He nodded, then his virile face changed and he gave me a sulky look.
If I bear marks, y'ought to see the antelope; and the sulky!
As usual, Dr. Lesage was sulky in his manner and very short in his answers.
“Eleven years,” was the answer, after a moment of sulky hesitation.
Orangine and Roussette were so sulky that even these princes declared they would never wed princesses so uninteresting.
But this sulky, slave-driving cub must needs force the quarrel from the start.
Pink walked abruptly away, looking very much like a sulky cherub.
You could go, too, Miss Dorcas, but the sulky seat's too narrer for three.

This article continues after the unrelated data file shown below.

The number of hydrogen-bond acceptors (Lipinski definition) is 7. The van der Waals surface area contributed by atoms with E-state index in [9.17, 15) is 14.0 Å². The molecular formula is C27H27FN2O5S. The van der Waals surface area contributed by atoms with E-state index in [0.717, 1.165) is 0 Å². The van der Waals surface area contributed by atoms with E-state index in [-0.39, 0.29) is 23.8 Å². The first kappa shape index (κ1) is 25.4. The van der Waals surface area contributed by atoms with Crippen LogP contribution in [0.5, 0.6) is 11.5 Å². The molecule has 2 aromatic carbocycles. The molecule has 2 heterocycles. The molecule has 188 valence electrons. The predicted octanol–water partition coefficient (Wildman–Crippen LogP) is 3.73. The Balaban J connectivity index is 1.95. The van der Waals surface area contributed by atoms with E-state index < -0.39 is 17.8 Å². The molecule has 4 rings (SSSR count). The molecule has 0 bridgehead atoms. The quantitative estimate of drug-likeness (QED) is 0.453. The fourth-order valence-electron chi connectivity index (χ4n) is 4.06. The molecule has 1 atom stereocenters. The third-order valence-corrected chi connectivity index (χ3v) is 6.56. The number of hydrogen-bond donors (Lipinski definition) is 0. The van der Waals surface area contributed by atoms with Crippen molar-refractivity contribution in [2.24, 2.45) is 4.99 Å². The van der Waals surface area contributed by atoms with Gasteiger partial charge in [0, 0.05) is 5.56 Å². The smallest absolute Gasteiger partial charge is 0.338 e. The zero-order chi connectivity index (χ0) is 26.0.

We have just passed a man sitting on a sulky plow, driving four big horses abreast, his little six-year old daughter on his knee.
She gave him one sulky resentful look and dug her heel into Pat.
"sullen," 1744, probably from Old English asolcen "idle, lazy, slow," from past participle of aseolcan "become sluggish, be weak or idle" (related to besylcan "be languid"), from Proto-Germanic *seklanan (cf. Middle High German selken "to drop, fall").
"light carriage with two wheels," 1756, apparently a noun use of sulky (adj.), on notion of "standoffishness," because the carriage has room for only one person.